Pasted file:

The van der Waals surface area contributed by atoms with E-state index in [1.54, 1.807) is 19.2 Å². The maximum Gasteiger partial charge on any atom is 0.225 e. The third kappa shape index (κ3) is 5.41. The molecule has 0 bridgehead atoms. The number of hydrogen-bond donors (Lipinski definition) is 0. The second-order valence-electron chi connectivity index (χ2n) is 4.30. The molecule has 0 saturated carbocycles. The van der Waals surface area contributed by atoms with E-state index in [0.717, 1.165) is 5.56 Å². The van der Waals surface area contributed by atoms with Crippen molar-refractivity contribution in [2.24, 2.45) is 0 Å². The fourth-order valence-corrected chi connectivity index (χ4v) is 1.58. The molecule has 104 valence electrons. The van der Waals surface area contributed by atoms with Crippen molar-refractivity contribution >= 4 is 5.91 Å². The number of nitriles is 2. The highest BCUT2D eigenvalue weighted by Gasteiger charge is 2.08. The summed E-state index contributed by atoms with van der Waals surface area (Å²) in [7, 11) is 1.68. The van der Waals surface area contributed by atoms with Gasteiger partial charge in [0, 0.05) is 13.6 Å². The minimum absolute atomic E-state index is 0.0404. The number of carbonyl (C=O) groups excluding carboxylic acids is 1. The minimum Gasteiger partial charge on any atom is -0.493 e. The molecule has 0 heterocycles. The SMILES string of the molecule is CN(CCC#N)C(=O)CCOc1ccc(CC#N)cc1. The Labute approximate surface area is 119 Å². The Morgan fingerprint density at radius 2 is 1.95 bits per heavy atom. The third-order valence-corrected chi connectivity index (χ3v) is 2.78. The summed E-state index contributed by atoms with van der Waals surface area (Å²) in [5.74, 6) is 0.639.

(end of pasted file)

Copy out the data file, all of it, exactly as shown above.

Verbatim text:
The van der Waals surface area contributed by atoms with E-state index in [1.54, 1.807) is 19.2 Å². The maximum Gasteiger partial charge on any atom is 0.225 e. The third kappa shape index (κ3) is 5.41. The molecule has 0 bridgehead atoms. The number of hydrogen-bond donors (Lipinski definition) is 0. The second-order valence-electron chi connectivity index (χ2n) is 4.30. The molecule has 0 saturated carbocycles. The van der Waals surface area contributed by atoms with E-state index in [0.717, 1.165) is 5.56 Å². The van der Waals surface area contributed by atoms with Crippen molar-refractivity contribution in [2.24, 2.45) is 0 Å². The fourth-order valence-corrected chi connectivity index (χ4v) is 1.58. The molecule has 104 valence electrons. The van der Waals surface area contributed by atoms with Crippen molar-refractivity contribution >= 4 is 5.91 Å². The number of nitriles is 2. The highest BCUT2D eigenvalue weighted by Gasteiger charge is 2.08. The summed E-state index contributed by atoms with van der Waals surface area (Å²) in [7, 11) is 1.68. The van der Waals surface area contributed by atoms with Gasteiger partial charge in [0, 0.05) is 13.6 Å². The minimum absolute atomic E-state index is 0.0404. The number of carbonyl (C=O) groups excluding carboxylic acids is 1. The minimum Gasteiger partial charge on any atom is -0.493 e. The molecule has 0 heterocycles. The SMILES string of the molecule is CN(CCC#N)C(=O)CCOc1ccc(CC#N)cc1. The Labute approximate surface area is 119 Å². The Morgan fingerprint density at radius 2 is 1.95 bits per heavy atom. The third-order valence-corrected chi connectivity index (χ3v) is 2.78. The summed E-state index contributed by atoms with van der Waals surface area (Å²) in [5.74, 6) is 0.639.